Ancient Occupation of the Territory
Archaeological research carried out in the Côte-Nord since the 1970s shows its occupation by Amerindian groups for more than 8,000 years. As soon as the glacier gave way to vegetation and then animals, the earliest humans appeared. Attracted at first by the plentiful coastal resources, the necessities of survival led them towards the interior of this unknown territory. Until very recently, the coast, like the entire continent, was Amerindian, up to the time when very strange vessels with white sails appeared on the horizon...
Eleven thousand years ago, the melting of the Laurentidian glacier revealed Anticosti Island and the coast east of the Saint-Augustin River's north shore. However, the coasts were submerged under the sea. Eight thousand years ago, ice was present only upstream of the large rivers. Vegetation and animals established themselves on the land that emerged from the water, followed by the first humans at the territory's eastern and western extremities.
The culture known as “Maritime Archaic Tradition”, associated with the sea and its resources, appeared from New England to the north of Labrador. Its traces go back more than 7,000 years in the Basse-Côte-Nord (the Blanc-Sablon region). This culture disappeared over 3,500 years ago. The Shield Archaic Tradition is particularly adapted to the resources of the boreal forest (small and large mammals, fish and fruit). Its most ancient trace in our vast territory goes back 8,000 years (in the Haute-Côte-Nord, at Cap de Bon-Désir).
Four thousand years ago, people of varying languages and cultures left Alaska to become the earliest occupants of the Arctic and Greenland. Two thousand eight hundred years ago, their descendants (the people of the Groswater complex), reached the southern coast of Labrador and Newfoundland. Twenty-five thousand years ago, they were replaced by the Dorsetians, another nordic group, who occupied these regions more intensively. For reasons unknown, this culture disappeared 700 years ago.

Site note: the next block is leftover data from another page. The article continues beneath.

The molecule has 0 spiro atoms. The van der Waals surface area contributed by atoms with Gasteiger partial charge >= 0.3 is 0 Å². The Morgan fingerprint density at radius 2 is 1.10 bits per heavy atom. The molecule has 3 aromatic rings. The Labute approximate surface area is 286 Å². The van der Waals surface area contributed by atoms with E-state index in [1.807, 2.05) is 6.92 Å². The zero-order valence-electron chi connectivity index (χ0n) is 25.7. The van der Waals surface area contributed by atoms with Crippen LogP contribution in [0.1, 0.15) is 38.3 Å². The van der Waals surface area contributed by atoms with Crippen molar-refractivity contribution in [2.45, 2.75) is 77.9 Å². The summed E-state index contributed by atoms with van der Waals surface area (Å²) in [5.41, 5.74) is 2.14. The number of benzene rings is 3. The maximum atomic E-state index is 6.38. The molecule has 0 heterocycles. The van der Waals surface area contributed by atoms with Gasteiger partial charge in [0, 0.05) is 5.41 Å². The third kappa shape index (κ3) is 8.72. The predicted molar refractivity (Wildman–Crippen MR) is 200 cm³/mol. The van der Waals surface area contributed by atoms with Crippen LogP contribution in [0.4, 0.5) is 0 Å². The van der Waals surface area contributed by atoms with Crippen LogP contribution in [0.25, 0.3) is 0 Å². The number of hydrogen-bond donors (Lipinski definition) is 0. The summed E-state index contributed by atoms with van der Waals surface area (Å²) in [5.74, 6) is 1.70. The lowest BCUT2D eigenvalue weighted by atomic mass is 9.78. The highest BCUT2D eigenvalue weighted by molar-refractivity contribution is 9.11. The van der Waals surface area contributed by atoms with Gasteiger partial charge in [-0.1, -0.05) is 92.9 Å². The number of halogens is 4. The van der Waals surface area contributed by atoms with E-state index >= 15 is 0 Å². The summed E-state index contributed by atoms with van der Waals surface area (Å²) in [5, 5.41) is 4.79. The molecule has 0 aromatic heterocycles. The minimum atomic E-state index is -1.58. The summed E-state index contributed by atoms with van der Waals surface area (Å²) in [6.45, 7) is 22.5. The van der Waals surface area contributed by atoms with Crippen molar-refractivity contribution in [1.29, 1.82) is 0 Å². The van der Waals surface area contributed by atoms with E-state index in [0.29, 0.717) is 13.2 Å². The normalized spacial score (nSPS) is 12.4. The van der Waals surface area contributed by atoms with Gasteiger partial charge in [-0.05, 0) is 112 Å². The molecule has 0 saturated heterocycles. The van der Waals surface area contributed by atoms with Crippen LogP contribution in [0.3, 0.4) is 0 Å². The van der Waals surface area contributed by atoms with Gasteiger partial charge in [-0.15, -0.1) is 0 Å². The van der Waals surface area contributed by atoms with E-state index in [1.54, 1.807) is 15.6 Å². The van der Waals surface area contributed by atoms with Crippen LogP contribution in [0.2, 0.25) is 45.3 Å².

The Terminal Archaic Period
This period began around 1300 our era with the retreat of the Palaeo-Eskimos from the South of Labrador, and ended around 1500, with the arrival of the first European ships off the coast. It is represented in the Basse-Côte-Nord/Labrador by the Point Revenge complex, and in Newfoundland by the Little Passage complex. Certain archaeologists contend that the cultures responsible for these complexes (tools and cultural behaviors) are the ancestors of the Innu people and the Beothuk nation, whose last representative died on the Island of Newfoundland in 1829.
The “Thuleans”, ancestors of the Inuit and skilled whale hunters, began a migration from Alaska to the Eastern Arctic and Greenland around 900. They frequented the south of Labrador around 1580, attracted by the presence of European fishermen. Traces attest to their presence in the Basse-Côte-Nord, but did they get as far as Havre-Saint-Pierre, once called Eskimo Point? Around 1750 they returned to the northern coast of Labrador, where they can still be found in numbers exceeding 5,000 in the communities of Nain, Hopedale, Postville, Makkovik and Rigolet.
The Woodland Period
This period is marked by the introduction of ceramics into North-East American Native technology 3,000 years ago. The “Saint Lawrence Iroquians”, whom Cartier encountered in 1524, mastered this art. Established in Hochelaga (Montréal) Stadacona (Québec) and a few hamlets further east, they survived essentially on horticulture (corn, sunflowers, beans and squash). At the same time as the Gulf of Saint Lawrence was beginning to be exploited under Cartier, they exploited the resources of the river’s estuary, such as seals and belugas, in the summer season. Their presence can be seen in several archaeological sites between Tadoussac and Les Escoumins. At the time of Québec City's foundation by Samuel de Champlain in 1608, this population had completely vanished.